News Column

Medical Marijuana Rule Changes Proposed

August 6, 2013

The New Mexico Medical Board will consider new rules this month for certifying patients for the medical marijuana program.

A board spokeswoman said the proposed rules would ensure clinicians observe standard medical practices, such having as an ongoing relationship with a patient, complete with follow-up visits.

A critic, however, said the rules will discourage doctors from participating in the program.

Under the state's medical marijuana law, a physician or another licensed practitioner is required to sign a document certifying that a patient has one of 17 medical conditions -- such as cancer, glaucoma or post-traumatic stress disorder -- that qualify a patient to legally buy or grow marijuana.

Lynn Hart, executive director of the New Mexico Medical Board, said the changes were prompted in part by cases that have come up alleging wrongdoing by practitioners who have certified their patients.

One proposed rule would require a doctor to inform the patient's other health care providers before signing the patient's certificate for the medical pot program.

Another proposal would require clinicians considering whether to sign a certification to obtain a report from the New Mexico Board of Pharmacy showing any controlled drugs prescribed to the patient. The state created the monitoring program to limit the abuse of prescription painkillers.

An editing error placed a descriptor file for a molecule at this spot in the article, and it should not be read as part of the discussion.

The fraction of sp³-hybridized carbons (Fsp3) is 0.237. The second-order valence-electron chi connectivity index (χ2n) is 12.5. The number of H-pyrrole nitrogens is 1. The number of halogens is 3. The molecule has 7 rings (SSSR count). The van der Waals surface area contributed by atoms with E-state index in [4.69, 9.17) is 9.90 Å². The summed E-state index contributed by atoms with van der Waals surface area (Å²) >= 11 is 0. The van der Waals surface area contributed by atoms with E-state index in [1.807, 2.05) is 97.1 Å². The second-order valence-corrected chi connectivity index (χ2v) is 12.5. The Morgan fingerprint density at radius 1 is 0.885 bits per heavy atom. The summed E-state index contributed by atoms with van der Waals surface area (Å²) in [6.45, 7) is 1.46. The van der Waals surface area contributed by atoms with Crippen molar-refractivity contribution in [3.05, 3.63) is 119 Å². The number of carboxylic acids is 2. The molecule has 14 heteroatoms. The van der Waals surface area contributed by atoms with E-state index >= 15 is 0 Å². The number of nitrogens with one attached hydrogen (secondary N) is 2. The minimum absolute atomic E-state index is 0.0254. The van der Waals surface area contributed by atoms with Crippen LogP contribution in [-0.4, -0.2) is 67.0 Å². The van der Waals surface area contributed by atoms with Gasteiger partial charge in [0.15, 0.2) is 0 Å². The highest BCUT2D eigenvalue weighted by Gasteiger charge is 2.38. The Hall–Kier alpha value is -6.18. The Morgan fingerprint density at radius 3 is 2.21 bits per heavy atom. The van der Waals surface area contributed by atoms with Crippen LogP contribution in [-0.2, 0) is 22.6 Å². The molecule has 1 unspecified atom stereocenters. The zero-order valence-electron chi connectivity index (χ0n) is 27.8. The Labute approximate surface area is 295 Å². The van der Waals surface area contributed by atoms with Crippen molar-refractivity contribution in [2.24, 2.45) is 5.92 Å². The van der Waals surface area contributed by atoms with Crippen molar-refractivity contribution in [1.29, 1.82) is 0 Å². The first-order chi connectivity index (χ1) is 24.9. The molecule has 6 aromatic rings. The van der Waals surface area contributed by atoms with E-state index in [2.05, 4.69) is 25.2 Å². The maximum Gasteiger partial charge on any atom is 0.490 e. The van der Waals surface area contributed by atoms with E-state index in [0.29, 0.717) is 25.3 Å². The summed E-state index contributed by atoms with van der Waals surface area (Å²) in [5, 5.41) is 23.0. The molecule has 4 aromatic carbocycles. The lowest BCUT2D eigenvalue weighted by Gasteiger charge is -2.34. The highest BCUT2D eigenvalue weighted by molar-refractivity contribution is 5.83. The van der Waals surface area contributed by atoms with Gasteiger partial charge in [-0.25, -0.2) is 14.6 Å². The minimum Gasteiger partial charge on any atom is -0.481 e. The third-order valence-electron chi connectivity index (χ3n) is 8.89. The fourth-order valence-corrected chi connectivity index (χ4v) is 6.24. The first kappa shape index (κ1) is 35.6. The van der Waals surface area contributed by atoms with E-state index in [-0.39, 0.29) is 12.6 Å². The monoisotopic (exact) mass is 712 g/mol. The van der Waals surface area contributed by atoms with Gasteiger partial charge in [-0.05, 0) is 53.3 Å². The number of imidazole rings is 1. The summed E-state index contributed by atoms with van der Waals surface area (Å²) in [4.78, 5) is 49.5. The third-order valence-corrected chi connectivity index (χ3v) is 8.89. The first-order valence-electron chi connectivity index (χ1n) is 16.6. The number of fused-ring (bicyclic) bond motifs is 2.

The Medical Board will take up the proposed rule changes at a hearing scheduled for Aug. 16.

Dr. Steve Jenison, former medical director of the state's Medical Cannabis Advisory Board, said those rules will have a "chilling effect" on physicians who certify patients for the program.

"The very fact that the medical board is doing this raises questions in clinicians' minds," Jenison said.

Physicians typically are not required to notify other physicians before recommending treatments, he said.

The requirement that a physician obtain a report from the prescription monitoring program is unreasonable because marijuana is not a prescription drug like other drugs monitored by the state Board of Pharmacy.

In proposing the rules, the medical board also is exceeding its authority as defined by the state's medical marijuana law, Jenison said.

Hart said the board wants to ensure that physicians follow best practices, such as consulting with other physicians who provided a diagnosis for a medical condition.

"The physician that is signing the certificate needs to ensure that the diagnosis is appropriate," Hart said. Practitioners "need to be talking to one another," she said.

Hart also said the rule requiring physicians to obtain a report from the prescription monitoring program is a step practitioners should always take before they prescribe any controlled substance.

Under New Mexico law, marijuana is a Schedule II controlled substance, she said. State law also requires physicians to obtain a report from the prescription monitoring program anytime they consider prescribing a controlled substance for a patient.


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Source: Copyright Albuquerque Journal (NM) 2013

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